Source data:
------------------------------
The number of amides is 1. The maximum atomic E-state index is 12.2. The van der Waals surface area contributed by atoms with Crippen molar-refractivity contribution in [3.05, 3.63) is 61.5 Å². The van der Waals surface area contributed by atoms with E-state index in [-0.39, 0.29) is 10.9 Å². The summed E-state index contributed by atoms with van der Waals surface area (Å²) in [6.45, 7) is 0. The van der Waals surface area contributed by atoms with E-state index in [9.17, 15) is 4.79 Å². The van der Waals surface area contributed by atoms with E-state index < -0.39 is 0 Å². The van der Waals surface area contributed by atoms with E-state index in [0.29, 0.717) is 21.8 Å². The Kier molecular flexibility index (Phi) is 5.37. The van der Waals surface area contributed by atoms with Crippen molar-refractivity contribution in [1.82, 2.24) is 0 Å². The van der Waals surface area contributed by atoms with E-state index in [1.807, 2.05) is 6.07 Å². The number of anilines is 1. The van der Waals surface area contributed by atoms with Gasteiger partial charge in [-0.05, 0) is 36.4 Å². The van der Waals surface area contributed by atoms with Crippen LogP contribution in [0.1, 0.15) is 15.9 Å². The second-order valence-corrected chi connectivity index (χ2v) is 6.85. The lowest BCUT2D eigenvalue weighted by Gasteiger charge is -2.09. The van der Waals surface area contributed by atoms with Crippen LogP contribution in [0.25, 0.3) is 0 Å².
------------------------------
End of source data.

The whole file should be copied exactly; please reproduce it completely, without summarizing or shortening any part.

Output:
The number of amides is 1. The maximum atomic E-state index is 12.2. The van der Waals surface area contributed by atoms with Crippen molar-refractivity contribution in [3.05, 3.63) is 61.5 Å². The van der Waals surface area contributed by atoms with E-state index in [-0.39, 0.29) is 10.9 Å². The summed E-state index contributed by atoms with van der Waals surface area (Å²) in [6.45, 7) is 0. The van der Waals surface area contributed by atoms with E-state index in [9.17, 15) is 4.79 Å². The van der Waals surface area contributed by atoms with E-state index < -0.39 is 0 Å². The van der Waals surface area contributed by atoms with E-state index in [0.29, 0.717) is 21.8 Å². The Kier molecular flexibility index (Phi) is 5.37. The van der Waals surface area contributed by atoms with Crippen molar-refractivity contribution in [1.82, 2.24) is 0 Å². The van der Waals surface area contributed by atoms with E-state index in [1.807, 2.05) is 6.07 Å². The number of anilines is 1. The van der Waals surface area contributed by atoms with Gasteiger partial charge in [-0.05, 0) is 36.4 Å². The van der Waals surface area contributed by atoms with Crippen LogP contribution in [0.1, 0.15) is 15.9 Å². The second-order valence-corrected chi connectivity index (χ2v) is 6.85. The lowest BCUT2D eigenvalue weighted by Gasteiger charge is -2.09. The van der Waals surface area contributed by atoms with Crippen LogP contribution in [0.25, 0.3) is 0 Å².